UN mediator for Syrian peace talks Lakhdar Brahimi is to hold separate talks with rival delegations to assess their willingness to meet together.
The behind-the-scenes negotiations follow the first day of a major peace conference in Switzerland which ended in bitter divisions.
Mr Brahimi's initiative takes place before full talks resume on Friday.
It remains unclear whether the two sides will negotiate face-to-face - as planned by the UN - when talks restart.
The BBC's diplomatic correspondent Bridget Kendall in Montreux says that while the peace process may have got off to a rocky start - with heated disagreements on Wednesday - at least neither of the two rival delegations from the government and the opposition walked out
The UN special envoy Lakhdar Brahimi (left) is not sure he will get the two sides to talk face to face as planned on Friday
And both say they will come to the UN brokered talks due to begin in Geneva on Friday.
But our correspondent says that how those talks will work is still not certain.
Mr Brahimi has revealed that he still does not know if the two sides are even prepared to sit in the same room.
He intends to consult them separately on Thursday to gauge what is possible.
"What we will try to do is talk about how to end this bloody war, and for that, I think, we have a kind of road map in the communique of 30 June 2012, and we'll see how we use that platform to best effect," Mr Brahimi said.
"We have no illusion that it is going to be easy, but we are going to try very hard."
If all goes well, the hope seems to be that the big political questions which they cannot agree on will be sidestepped, our correspondent says.
Syria's government and opposition were in the same, very large, room, but they didn't negotiate. Instead they made angry speeches.
In between, the world's most senior diplomats, Ban Ki-moon, John Kerry and Sergei Lavrov, tried to remind them that the point of these talks was not to trade accusations about who started the war, but to try to find a way to end it (and bring some relief to Syria's long suffering people).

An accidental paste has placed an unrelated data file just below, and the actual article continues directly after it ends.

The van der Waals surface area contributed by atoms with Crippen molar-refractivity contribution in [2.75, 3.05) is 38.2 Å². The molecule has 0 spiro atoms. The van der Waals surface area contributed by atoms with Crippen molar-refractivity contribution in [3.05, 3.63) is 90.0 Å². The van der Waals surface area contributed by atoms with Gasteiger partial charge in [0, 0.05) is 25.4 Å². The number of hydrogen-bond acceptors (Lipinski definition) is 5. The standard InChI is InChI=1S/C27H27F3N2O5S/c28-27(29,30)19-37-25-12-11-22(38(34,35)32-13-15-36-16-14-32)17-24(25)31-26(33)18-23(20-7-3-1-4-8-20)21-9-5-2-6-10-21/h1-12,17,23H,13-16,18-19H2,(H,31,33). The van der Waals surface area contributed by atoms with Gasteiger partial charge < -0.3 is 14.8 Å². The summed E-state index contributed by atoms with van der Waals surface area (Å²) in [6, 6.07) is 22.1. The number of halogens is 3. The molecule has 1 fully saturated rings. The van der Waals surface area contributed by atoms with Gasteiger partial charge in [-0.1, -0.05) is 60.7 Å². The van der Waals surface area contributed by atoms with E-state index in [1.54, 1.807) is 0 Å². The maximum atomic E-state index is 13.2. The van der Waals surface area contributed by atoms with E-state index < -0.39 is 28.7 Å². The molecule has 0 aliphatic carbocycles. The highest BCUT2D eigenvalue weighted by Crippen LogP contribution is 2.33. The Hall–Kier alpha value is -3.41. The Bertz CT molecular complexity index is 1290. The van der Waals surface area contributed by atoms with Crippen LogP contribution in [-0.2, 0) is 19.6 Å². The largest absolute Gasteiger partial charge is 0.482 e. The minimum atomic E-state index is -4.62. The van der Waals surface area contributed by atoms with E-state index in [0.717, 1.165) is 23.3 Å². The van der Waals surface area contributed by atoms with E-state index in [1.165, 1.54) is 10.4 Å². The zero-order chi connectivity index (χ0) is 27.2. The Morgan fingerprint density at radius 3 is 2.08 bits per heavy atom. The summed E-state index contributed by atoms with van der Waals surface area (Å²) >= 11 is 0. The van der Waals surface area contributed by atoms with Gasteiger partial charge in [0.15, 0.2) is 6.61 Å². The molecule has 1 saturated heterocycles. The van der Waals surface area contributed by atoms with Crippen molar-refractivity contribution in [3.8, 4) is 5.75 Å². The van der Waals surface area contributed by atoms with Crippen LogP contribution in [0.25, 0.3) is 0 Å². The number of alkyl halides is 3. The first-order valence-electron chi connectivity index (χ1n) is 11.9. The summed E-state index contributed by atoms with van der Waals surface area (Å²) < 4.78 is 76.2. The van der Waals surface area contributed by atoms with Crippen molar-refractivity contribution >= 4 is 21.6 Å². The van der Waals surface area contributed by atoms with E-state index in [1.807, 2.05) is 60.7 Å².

But at the close of this first day the mood feels bleak. The UN special envoy Lakhdar Brahimi is not sure he will get the two sides to talk face to face as planned on Friday. He wants to talk to them separately first: on the agenda is not immediate peace, but local ceasefires, and better access for aid agencies.
No-one thought these talks would be easy, or quick, but if anyone needed reminding just how much bitterness Syria's three-year conflict has created, day one of the talks provided a graphic illustration.
Instead concrete steps such as local truces and access for aid convoys in Syria will be discussed. But with the lack of trust on either side, even that may collapse into disagreements.
The BBC's Imogen Foulkes, who is at the conference, says that an immediate peace deal is not on the agenda. Neither is a transitional government nor the removal of President Bashar al-Assad.
Instead UN officials are hoping for anything that may bring some small relief to the millions of Syrians who have suffered so much - including the families of more than 100,000 people who have died in the conflict.
Iran, Syria's main ally in the region, has been excluded from the talks in Switzerland, despite earlier being invited by UN Secretary General Ban Ki-moon.
Speaking at the World Economic Forum in Davos, Iranian President Hassan Rouhani called for the Syrian opposition and government to sit round a table as the prelude to "free and fair elections".
It was for the Syrian people to decide their future, he added.
"No outside party or power can decide for the Syrian people and Syria as a country. We all have to help the people."
'Enough is enough'
At a fractious news conference in Switzerland late on Wednesday, during which there were repeated calls for calm, Mr Ban spoke of the suffering in Syria, saying: "Enough is enough. The time has come to negotiate."
US Secretary of State John Kerry said: "There is no way - no way possible in the imagination - that the man who has led the brutal response to his own people could regain the legitimacy to govern."
However, earlier on Wednesday Syrian Information Minister Omran al-Zoubi told reporters: "There will be no transfer of power and President Bashar Assad is staying."
Another key sticking point is the Geneva I communique, agreed at a previous summit, which calls for a transitional government in Syria with full executive powers and which forms the basis of this new round of talks.
Syria has indicated that ending what it calls "terrorism" must be a priority of the communique.
But the head of the main opposition National Coalition, Ahmad Jarba, said the Syrian government must sign up to a deal to transfer powers.http://www.bbc.co.uk/news/world-middle-east-25855027